Administrative overhead is one area, largely untapped, where a merger can provide greater financial efficiency. Independent companies are performing administrative and supervisory functions that, when viewed on a system-wide basis, are duplicative and inefficient. In the past, the acquisition/consolidation model sought to benefit from this inefficiency by acquiring these companies and eliminating the excess G&A expenses. Consolidation of related companies through a merger also can eliminate this excess and provide substantial financial savings.
On an operational basis, a merger can provide an opportunity to combine companies that are more powerful than their parts on a standalone basis. Combining businesses in adjacent markets can create greater geographical control and market share and add new team members in the field who can provide greater depth and expertise in operational decision-making. Franchisees often complain of conflicting marketing and advertising strategies within a particular market, or find varying menu pricing or store conditions to be a challenge in presenting a consistent brand identity to the consumer. A merger can eliminate some of these challenges and potentially provide synergies. And at the top of an organization, a successful system of shared control may combine years of talent and experience to maximize future performance of the business.
Additionally, mergers can assist owners of a business experiencing financial challenges in the current economic environment. A company with moderate to significant sales declines over the last two years has felt the impact of significantly reduced cash flow. Consolidating the resources of two companies through a merger can provide a solution to today's challenges while preserving the future for the equity holders.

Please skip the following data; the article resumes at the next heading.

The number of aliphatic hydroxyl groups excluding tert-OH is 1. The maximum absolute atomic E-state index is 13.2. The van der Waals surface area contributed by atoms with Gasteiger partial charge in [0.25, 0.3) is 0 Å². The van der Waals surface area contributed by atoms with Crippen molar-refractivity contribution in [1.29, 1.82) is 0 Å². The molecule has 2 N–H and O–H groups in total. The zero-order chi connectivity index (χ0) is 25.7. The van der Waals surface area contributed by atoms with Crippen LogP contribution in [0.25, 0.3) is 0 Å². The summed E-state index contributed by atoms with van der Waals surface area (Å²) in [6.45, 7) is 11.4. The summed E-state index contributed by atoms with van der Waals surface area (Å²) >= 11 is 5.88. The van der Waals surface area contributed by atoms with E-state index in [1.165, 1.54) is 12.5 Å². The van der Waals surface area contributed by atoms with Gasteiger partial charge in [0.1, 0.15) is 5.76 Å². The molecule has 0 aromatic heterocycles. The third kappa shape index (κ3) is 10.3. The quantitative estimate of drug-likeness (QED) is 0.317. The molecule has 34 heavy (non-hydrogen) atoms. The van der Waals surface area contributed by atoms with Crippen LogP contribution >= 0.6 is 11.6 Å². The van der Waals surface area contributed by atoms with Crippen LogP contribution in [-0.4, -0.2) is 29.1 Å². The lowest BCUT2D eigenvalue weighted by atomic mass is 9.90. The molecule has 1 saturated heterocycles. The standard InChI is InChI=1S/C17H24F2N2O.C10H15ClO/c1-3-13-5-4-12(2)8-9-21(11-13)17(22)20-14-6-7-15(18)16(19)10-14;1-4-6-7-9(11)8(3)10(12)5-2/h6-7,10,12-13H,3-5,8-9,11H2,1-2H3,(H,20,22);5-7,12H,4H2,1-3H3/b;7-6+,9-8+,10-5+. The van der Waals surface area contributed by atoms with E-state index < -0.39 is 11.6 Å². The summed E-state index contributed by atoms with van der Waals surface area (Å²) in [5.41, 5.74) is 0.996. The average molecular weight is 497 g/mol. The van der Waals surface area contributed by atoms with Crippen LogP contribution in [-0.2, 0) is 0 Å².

Finally, a merger also can provide significant financial benefits when an eventual exit stage is reached. Creating a larger organization with greater market control, significant revenue and earnings, and a deep and experienced management team generally improves access to all forms of capital. Most important, it dramatically increases the number of buying groups willing to entertain such an investment, which can have a positive impact on pricing and overall execution.
A merger of a franchisee or independent franchisor is not a strategy for every company. However, ownership groups seeking additional alternatives to strengthen their position should consider whether the benefits of a merger could be right for their company.
Dean Zuccarello, CEO and founder of The Cypress Group, has more than 25 years of financial and transactional experience in mergers, acquisitions, divestitures, strategic planning, and financing in the restaurant industry. The Cypress Group is a privately owned investment bank and advisory services firm focused exclusively on the multi-unit and franchise industry for more than 17 years. Contact him at 303-680-4141 or firstname.lastname@example.org.